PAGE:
OHIO — The Ohio restaurant industry is paralyzed with uncertainty after an order from Governor Mike DeWine instructing all bars and restaurants to close effective 9 p.m. Sunday.
John Barker is the President and CEO of the Ohio Restaurant Association and said nearly 23,000 businesses in the Buckeye State have been affected.
“The industry is huge. It’s one of the largest employers in the state,” Barker said, “The third largest employer in the state.”
People with experience in the restaurant and bar business are aware of the industry’s ebbs and flows, but Barker said the coronavirus pandemic is undoubtedly the toughest obstacle restaurant owners and employees nationwide have ever faced.
“From fine dining to quick service restaurants,” Barker said, “To food trucks to people who cater.”
DeWine said the decision to close bars and restaurants statewide was not an easy one, but a necessary means of social distancing by limiting large crowds from congregating.
Furthermore, state officials encouraged Ohioans to place take-out and delivery orders instead.
Barker said the surge of online delivery options and training in recent years should eliminate the learning curve.
“So much of the business was already in that direction to begin with,” Barker said, “So if an industry was ever ready for it, we were.”
Following this order, hundreds of thousands of Ohioans are navigating uncharted territory — filing for unemployment benefits.
“It’s 585,000 jobs in the state of Ohio,” Barker said, “It’s a big economic engine.”
Lindey’s Lake House, with multiple Northeast Ohio locations, is one business whose employees are crippled by coronavirus concerns.
“It’s devastating. A lot of them have kids,” Patrick Granzier said, “We’ve got a lot of single parents. We’ve got a lot of really great employees and they have big hearts.”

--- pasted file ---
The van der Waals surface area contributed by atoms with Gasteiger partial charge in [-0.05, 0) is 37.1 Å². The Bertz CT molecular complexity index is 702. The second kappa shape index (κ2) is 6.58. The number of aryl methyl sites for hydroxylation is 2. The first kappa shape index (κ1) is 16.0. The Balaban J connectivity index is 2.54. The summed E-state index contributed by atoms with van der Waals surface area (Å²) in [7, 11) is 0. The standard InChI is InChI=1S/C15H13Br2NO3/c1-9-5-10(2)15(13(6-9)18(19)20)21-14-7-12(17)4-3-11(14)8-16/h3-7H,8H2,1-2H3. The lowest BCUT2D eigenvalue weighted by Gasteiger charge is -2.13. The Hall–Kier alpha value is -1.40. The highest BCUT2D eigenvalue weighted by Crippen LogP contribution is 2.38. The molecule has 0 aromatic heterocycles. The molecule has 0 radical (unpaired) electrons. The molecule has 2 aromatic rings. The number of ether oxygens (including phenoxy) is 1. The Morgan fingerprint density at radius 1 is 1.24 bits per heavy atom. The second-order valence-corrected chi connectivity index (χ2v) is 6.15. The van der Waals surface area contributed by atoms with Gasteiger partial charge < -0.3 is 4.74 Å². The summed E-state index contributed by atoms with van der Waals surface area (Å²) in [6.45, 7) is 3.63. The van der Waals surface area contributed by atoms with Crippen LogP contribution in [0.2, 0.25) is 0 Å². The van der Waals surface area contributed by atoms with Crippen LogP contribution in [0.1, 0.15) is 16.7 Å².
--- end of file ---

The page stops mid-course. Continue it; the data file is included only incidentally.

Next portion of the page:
Granzier is a co-owner of the local franchise. Lindey’s Lake House managers are assisting their employees with the online filing process.
“We’ve invited our employees that don’t have computers to come down and fill out using our stuff,” Granzier said, “Fill out unemployment using our computers.”
Many restaurant owners have voiced their support for DeWine following Sunday’s order to close, but are concerned for their employees who rely on those wages to pay their bills.
“All of our employees who are getting unemployment, we’re going to do a family meal for them as well,” Granzier said.
DeWine is trying to reduce some of the red tape to get financial help for folks, fast.
He started by waiving the typical five-day waiting period before a newly-laid off employee can receive unemployment benefits.
“So as soon as you are told by your employer that your position is no longer required, you’re able to immediately apply for those unemployment benefits,” Barker said.
But employees who rely primarily on tips, as opposed to their state-reported salaries, fear those benefits won’t feed their families.
“Folks who are typically tipped in restaurants, their reported earnings are obviously a lot lower,” Barker said.
The Ohio Restaurant Association is fighting to additional compensation for those workers.
“We are talking at the state and federal level to allow those employees to produce an affidavit for what their total tipped wages would be,” Barker said, “And have that be the basis for their unemployment.”
Barker suggested employees looking for work should consider applying to businesses like Donatos Pizza, which rely heavily on delivery drivers.
He said those businesses will need to hire hundreds of new employees to accommodate a huge surge in business following DeWine’s statewide mandate.
You can find answers for frequently asked questions regarding state unemployment benefits and the coronavirus on the state’s website.
If you need to apply online for unemployment benefits following Sunday’s announcement, you can do so using this link.
Ohioans may also file by phone Monday through Friday from 8 a.m. to 5 p.m. by calling 1-877-644-6562.
Late Monday afternoon, the Ohio Department of Jobs and Family services instructed Ohio employers who are planning layoffs or shutdowns as a result of the coronavirus pandemic to share the following mass lay-off number with their employees: 2000180.
That WARN number is not a phone number. It is a code that will speed up the processing of unemployment benefits.
Kimberly Hall, Director of ODJFS, said the WARN number will help in processing claims.
“This measure will expedite the processing of benefits for individuals who lose their jobs as a result of the pandemic and allow them to receive their first benefit payments as quickly as possible,” Hall said.